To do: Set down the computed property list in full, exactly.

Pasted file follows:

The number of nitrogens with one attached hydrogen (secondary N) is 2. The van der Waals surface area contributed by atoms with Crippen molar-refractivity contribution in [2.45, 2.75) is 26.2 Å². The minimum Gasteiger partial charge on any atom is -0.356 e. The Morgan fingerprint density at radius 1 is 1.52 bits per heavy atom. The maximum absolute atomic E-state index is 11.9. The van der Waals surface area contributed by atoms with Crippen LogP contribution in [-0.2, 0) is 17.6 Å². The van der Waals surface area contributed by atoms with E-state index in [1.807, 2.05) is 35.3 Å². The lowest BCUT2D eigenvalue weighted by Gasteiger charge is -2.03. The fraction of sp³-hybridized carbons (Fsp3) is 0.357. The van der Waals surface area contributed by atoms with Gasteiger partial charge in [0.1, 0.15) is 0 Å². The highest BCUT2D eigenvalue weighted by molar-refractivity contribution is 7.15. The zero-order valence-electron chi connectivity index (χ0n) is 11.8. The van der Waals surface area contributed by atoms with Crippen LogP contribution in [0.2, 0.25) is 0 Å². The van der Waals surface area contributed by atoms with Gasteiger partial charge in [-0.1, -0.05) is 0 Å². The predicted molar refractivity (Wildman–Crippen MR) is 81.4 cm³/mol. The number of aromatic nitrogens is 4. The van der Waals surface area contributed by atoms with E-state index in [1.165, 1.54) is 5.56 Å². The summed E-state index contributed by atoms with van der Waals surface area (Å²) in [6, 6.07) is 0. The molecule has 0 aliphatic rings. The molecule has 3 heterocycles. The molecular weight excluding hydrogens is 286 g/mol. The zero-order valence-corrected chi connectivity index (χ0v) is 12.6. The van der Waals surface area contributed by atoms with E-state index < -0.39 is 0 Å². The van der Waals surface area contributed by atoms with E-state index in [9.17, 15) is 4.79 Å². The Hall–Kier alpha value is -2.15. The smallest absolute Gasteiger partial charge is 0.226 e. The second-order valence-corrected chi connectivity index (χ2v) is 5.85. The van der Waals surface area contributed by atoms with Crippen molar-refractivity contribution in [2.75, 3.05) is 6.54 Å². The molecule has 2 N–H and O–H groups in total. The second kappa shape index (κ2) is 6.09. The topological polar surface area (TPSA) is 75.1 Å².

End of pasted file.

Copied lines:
The number of nitrogens with one attached hydrogen (secondary N) is 2. The van der Waals surface area contributed by atoms with Crippen molar-refractivity contribution in [2.45, 2.75) is 26.2 Å². The minimum Gasteiger partial charge on any atom is -0.356 e. The Morgan fingerprint density at radius 1 is 1.52 bits per heavy atom. The maximum absolute atomic E-state index is 11.9. The van der Waals surface area contributed by atoms with Crippen LogP contribution in [-0.2, 0) is 17.6 Å². The van der Waals surface area contributed by atoms with E-state index in [1.807, 2.05) is 35.3 Å². The lowest BCUT2D eigenvalue weighted by Gasteiger charge is -2.03. The fraction of sp³-hybridized carbons (Fsp3) is 0.357. The van der Waals surface area contributed by atoms with Gasteiger partial charge in [0.1, 0.15) is 0 Å². The highest BCUT2D eigenvalue weighted by molar-refractivity contribution is 7.15. The zero-order valence-electron chi connectivity index (χ0n) is 11.8. The van der Waals surface area contributed by atoms with Crippen LogP contribution in [0.2, 0.25) is 0 Å². The van der Waals surface area contributed by atoms with Gasteiger partial charge in [-0.1, -0.05) is 0 Å². The predicted molar refractivity (Wildman–Crippen MR) is 81.4 cm³/mol. The number of aromatic nitrogens is 4. The van der Waals surface area contributed by atoms with E-state index in [1.165, 1.54) is 5.56 Å². The summed E-state index contributed by atoms with van der Waals surface area (Å²) in [6, 6.07) is 0. The molecule has 0 aliphatic rings. The molecule has 3 heterocycles. The molecular weight excluding hydrogens is 286 g/mol. The zero-order valence-corrected chi connectivity index (χ0v) is 12.6. The van der Waals surface area contributed by atoms with E-state index < -0.39 is 0 Å². The van der Waals surface area contributed by atoms with E-state index in [9.17, 15) is 4.79 Å². The Hall–Kier alpha value is -2.15. The smallest absolute Gasteiger partial charge is 0.226 e. The second-order valence-corrected chi connectivity index (χ2v) is 5.85. The van der Waals surface area contributed by atoms with Crippen molar-refractivity contribution in [2.75, 3.05) is 6.54 Å². The molecule has 2 N–H and O–H groups in total. The second kappa shape index (κ2) is 6.09. The topological polar surface area (TPSA) is 75.1 Å².